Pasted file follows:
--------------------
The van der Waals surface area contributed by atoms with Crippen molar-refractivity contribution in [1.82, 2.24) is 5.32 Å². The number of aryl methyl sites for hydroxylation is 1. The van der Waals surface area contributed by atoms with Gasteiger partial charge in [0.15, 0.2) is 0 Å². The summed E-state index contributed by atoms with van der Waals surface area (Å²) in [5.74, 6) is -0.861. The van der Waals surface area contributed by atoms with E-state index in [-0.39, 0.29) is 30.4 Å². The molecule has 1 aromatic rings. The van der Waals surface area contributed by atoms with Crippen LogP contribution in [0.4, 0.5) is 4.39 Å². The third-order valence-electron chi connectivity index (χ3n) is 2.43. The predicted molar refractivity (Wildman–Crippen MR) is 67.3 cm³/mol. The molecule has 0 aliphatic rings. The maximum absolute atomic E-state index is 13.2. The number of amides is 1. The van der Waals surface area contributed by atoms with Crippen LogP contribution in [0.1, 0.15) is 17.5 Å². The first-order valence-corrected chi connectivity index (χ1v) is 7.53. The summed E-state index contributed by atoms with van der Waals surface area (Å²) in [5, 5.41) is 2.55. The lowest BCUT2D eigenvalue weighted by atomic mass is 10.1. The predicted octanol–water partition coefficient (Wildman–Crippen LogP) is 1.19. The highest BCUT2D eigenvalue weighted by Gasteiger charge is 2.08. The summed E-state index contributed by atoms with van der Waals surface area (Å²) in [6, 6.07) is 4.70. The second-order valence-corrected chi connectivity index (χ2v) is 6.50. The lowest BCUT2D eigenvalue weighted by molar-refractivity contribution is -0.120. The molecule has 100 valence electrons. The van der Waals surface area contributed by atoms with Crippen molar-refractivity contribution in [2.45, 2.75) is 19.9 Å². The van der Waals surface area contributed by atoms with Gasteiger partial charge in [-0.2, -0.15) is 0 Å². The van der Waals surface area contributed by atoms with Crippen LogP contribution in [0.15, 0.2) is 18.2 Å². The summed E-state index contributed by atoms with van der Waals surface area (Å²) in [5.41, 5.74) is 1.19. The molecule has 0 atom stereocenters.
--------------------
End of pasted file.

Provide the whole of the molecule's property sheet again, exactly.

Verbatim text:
The van der Waals surface area contributed by atoms with Crippen molar-refractivity contribution in [1.82, 2.24) is 5.32 Å². The number of aryl methyl sites for hydroxylation is 1. The van der Waals surface area contributed by atoms with Gasteiger partial charge in [0.15, 0.2) is 0 Å². The summed E-state index contributed by atoms with van der Waals surface area (Å²) in [5.74, 6) is -0.861. The van der Waals surface area contributed by atoms with E-state index in [-0.39, 0.29) is 30.4 Å². The molecule has 1 aromatic rings. The van der Waals surface area contributed by atoms with Crippen LogP contribution in [0.4, 0.5) is 4.39 Å². The third-order valence-electron chi connectivity index (χ3n) is 2.43. The predicted molar refractivity (Wildman–Crippen MR) is 67.3 cm³/mol. The molecule has 0 aliphatic rings. The maximum absolute atomic E-state index is 13.2. The number of amides is 1. The van der Waals surface area contributed by atoms with Crippen LogP contribution in [0.1, 0.15) is 17.5 Å². The first-order valence-corrected chi connectivity index (χ1v) is 7.53. The summed E-state index contributed by atoms with van der Waals surface area (Å²) in [5, 5.41) is 2.55. The lowest BCUT2D eigenvalue weighted by atomic mass is 10.1. The predicted octanol–water partition coefficient (Wildman–Crippen LogP) is 1.19. The highest BCUT2D eigenvalue weighted by Gasteiger charge is 2.08. The summed E-state index contributed by atoms with van der Waals surface area (Å²) in [6, 6.07) is 4.70. The second-order valence-corrected chi connectivity index (χ2v) is 6.50. The lowest BCUT2D eigenvalue weighted by molar-refractivity contribution is -0.120. The molecule has 100 valence electrons. The van der Waals surface area contributed by atoms with Crippen molar-refractivity contribution in [2.45, 2.75) is 19.9 Å². The van der Waals surface area contributed by atoms with Gasteiger partial charge in [-0.2, -0.15) is 0 Å². The van der Waals surface area contributed by atoms with Crippen LogP contribution in [0.15, 0.2) is 18.2 Å². The summed E-state index contributed by atoms with van der Waals surface area (Å²) in [5.41, 5.74) is 1.19. The molecule has 0 atom stereocenters.